Low Comedy in Vulgar Comedy (Part 2)

But except from that about “the material-bodily lower” (See PART 1), Mikhail Bakhtin also states that common people at the time neither trusted seriousness nor people who were serious. They were a threat since the only ones that benefited from seriousness were those who had the power, who came with violence, who were the hypocrites, who’s agenda included the use of someone else – in short: those who had the possibility to make a career.
Now first: to make a career one has to climb on top of others. The satire that Vulgar Comedy points to those who are climbing threatens the climbers and may very well dethrone them as it pulls down their pants by ridicule them and show them as they really are or/and what they really have done.
Second: people who are busy making a career cannot afford to have people laughing at them. Part of the idea of making a career is to be an important, serious person with power. It is not possible to hold up that face when the mockers are pointing their fingers at you exposing your ridiculous sides.
Not that it is not the evil or immoral sides that threatens authority, but the ridiculous. The jesters may very well tell about all the bishop’s mistresses, but his power is really threatened when it becomes known that he can’t get an erection.
This goes for today as well as for the Middle Ages.

Even today (and from sometime in the eighteens century) most people in the western world have got the possibility to make a career. This makes a lot of us disaffiliate from Vulgar Comedy and everything that is considered “low”, since it is associated with people of the lower classes and less fortunate from whom the career is meant to segregate us.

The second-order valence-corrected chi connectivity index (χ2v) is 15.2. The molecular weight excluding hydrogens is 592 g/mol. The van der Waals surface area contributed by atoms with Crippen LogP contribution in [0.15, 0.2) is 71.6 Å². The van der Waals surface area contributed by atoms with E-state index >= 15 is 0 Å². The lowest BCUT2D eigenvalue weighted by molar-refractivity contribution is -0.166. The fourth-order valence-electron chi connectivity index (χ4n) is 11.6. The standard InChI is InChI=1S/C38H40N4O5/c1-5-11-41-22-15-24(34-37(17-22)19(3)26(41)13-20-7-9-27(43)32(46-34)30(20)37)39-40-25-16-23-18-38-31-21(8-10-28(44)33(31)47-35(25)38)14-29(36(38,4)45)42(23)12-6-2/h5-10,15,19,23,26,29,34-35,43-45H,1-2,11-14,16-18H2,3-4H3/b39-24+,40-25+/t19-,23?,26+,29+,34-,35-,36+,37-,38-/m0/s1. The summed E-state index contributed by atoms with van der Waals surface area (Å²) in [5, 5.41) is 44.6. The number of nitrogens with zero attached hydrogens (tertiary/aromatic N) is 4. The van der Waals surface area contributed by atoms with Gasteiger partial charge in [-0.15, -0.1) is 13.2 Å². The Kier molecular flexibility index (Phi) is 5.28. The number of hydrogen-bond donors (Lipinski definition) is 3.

Therefore it is no longer any use to forbid, ban or censor “the low” in Vulgar Comedy today. We have already deposed it ourselves, or at least disparaged it and consider it ugly. We all know that there is always some shame involved in laughing at jokes about farts, sex or funny violence. It is what we only laugh at whispering to our nearest friends.

Jokes of social rebellion or satire are denied when it goes “too far”, especially if pointed at politicians, celebrities or other persons of power that we like.
Hillary Clinton was never mocked when Bill was “not having sex with that woman” in the Oval Room (maybe he couldn’t get it up). In Sweden many people gets very offended when anyone jokes about our King’s stupidity or immorality (See HERE). The same goes for Ingvar Kamprad (IKEA’s founder and Sweden’s richest man).
These very prominent persons are all regarded as victims. Their lifestyles are the goals of our careers. We can see ourselves in their position, even though we never even will be close to it. Therefore they have to step way over the line before we are allowed to mock them. So, as our careers are built on the dreams of our future life, we cannot mock those prominent persons as they are who we wish to be, and we would than mock ourselves. Neither can we be associated with the “low” and the lower classes, since we want to escape from it.

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One Response to Low Comedy in Vulgar Comedy (Part 2)

  1. Pingback: A definition of Low Comedy | Commedia dell'Arte & Vulgar Comedy

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